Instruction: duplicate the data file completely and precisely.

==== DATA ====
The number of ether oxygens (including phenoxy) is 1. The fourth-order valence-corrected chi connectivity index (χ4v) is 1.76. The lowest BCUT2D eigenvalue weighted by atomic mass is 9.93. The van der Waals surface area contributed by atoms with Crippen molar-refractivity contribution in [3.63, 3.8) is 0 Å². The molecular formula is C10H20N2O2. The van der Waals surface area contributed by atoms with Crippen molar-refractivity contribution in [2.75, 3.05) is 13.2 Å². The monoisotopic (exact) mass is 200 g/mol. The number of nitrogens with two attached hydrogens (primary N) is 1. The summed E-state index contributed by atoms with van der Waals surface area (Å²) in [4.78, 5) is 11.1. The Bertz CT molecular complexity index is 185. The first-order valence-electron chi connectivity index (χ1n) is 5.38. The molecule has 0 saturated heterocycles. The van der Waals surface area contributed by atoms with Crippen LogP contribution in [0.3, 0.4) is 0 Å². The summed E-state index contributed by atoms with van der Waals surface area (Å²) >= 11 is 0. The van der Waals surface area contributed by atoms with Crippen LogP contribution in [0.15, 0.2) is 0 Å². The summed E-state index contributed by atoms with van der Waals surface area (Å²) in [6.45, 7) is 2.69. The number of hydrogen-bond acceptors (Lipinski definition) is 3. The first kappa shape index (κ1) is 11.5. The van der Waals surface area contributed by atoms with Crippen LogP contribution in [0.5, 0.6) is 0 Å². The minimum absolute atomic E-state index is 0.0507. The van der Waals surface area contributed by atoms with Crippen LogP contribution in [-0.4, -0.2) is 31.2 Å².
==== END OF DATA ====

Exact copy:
The number of ether oxygens (including phenoxy) is 1. The fourth-order valence-corrected chi connectivity index (χ4v) is 1.76. The lowest BCUT2D eigenvalue weighted by atomic mass is 9.93. The van der Waals surface area contributed by atoms with Crippen molar-refractivity contribution in [3.63, 3.8) is 0 Å². The molecular formula is C10H20N2O2. The van der Waals surface area contributed by atoms with Crippen molar-refractivity contribution in [2.75, 3.05) is 13.2 Å². The monoisotopic (exact) mass is 200 g/mol. The number of nitrogens with two attached hydrogens (primary N) is 1. The summed E-state index contributed by atoms with van der Waals surface area (Å²) in [4.78, 5) is 11.1. The Bertz CT molecular complexity index is 185. The first-order valence-electron chi connectivity index (χ1n) is 5.38. The molecule has 0 saturated heterocycles. The van der Waals surface area contributed by atoms with Crippen LogP contribution in [0.3, 0.4) is 0 Å². The summed E-state index contributed by atoms with van der Waals surface area (Å²) >= 11 is 0. The van der Waals surface area contributed by atoms with Crippen LogP contribution in [0.15, 0.2) is 0 Å². The summed E-state index contributed by atoms with van der Waals surface area (Å²) in [6.45, 7) is 2.69. The number of hydrogen-bond acceptors (Lipinski definition) is 3. The first kappa shape index (κ1) is 11.5. The van der Waals surface area contributed by atoms with Crippen LogP contribution in [0.5, 0.6) is 0 Å². The minimum absolute atomic E-state index is 0.0507. The van der Waals surface area contributed by atoms with Crippen LogP contribution in [-0.4, -0.2) is 31.2 Å².